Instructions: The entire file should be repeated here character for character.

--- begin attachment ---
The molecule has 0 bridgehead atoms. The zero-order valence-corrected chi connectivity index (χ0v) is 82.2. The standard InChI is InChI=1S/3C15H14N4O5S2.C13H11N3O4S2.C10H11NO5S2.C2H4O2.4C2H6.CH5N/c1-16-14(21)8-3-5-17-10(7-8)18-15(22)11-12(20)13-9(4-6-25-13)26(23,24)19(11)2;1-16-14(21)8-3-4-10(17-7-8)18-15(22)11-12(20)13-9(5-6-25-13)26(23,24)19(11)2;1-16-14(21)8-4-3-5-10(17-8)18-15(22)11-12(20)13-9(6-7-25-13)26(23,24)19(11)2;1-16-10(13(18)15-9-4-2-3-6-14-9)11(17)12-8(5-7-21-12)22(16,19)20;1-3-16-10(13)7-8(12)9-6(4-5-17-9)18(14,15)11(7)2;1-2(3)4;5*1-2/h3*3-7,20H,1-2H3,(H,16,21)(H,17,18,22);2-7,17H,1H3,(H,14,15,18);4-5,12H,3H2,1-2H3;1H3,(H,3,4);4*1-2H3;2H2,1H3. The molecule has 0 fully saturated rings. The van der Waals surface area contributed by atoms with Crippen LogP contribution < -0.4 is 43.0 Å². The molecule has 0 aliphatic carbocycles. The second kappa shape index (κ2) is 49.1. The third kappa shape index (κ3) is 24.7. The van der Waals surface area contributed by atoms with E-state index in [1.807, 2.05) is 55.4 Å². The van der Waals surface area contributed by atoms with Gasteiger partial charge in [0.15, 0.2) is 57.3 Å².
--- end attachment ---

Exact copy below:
The molecule has 0 bridgehead atoms. The zero-order valence-corrected chi connectivity index (χ0v) is 82.2. The standard InChI is InChI=1S/3C15H14N4O5S2.C13H11N3O4S2.C10H11NO5S2.C2H4O2.4C2H6.CH5N/c1-16-14(21)8-3-5-17-10(7-8)18-15(22)11-12(20)13-9(4-6-25-13)26(23,24)19(11)2;1-16-14(21)8-3-4-10(17-7-8)18-15(22)11-12(20)13-9(5-6-25-13)26(23,24)19(11)2;1-16-14(21)8-4-3-5-10(17-8)18-15(22)11-12(20)13-9(6-7-25-13)26(23,24)19(11)2;1-16-10(13(18)15-9-4-2-3-6-14-9)11(17)12-8(5-7-21-12)22(16,19)20;1-3-16-10(13)7-8(12)9-6(4-5-17-9)18(14,15)11(7)2;1-2(3)4;5*1-2/h3*3-7,20H,1-2H3,(H,16,21)(H,17,18,22);2-7,17H,1H3,(H,14,15,18);4-5,12H,3H2,1-2H3;1H3,(H,3,4);4*1-2H3;2H2,1H3. The molecule has 0 fully saturated rings. The van der Waals surface area contributed by atoms with Crippen LogP contribution < -0.4 is 43.0 Å². The molecule has 0 aliphatic carbocycles. The second kappa shape index (κ2) is 49.1. The third kappa shape index (κ3) is 24.7. The van der Waals surface area contributed by atoms with E-state index in [1.807, 2.05) is 55.4 Å². The van der Waals surface area contributed by atoms with Gasteiger partial charge in [0.15, 0.2) is 57.3 Å².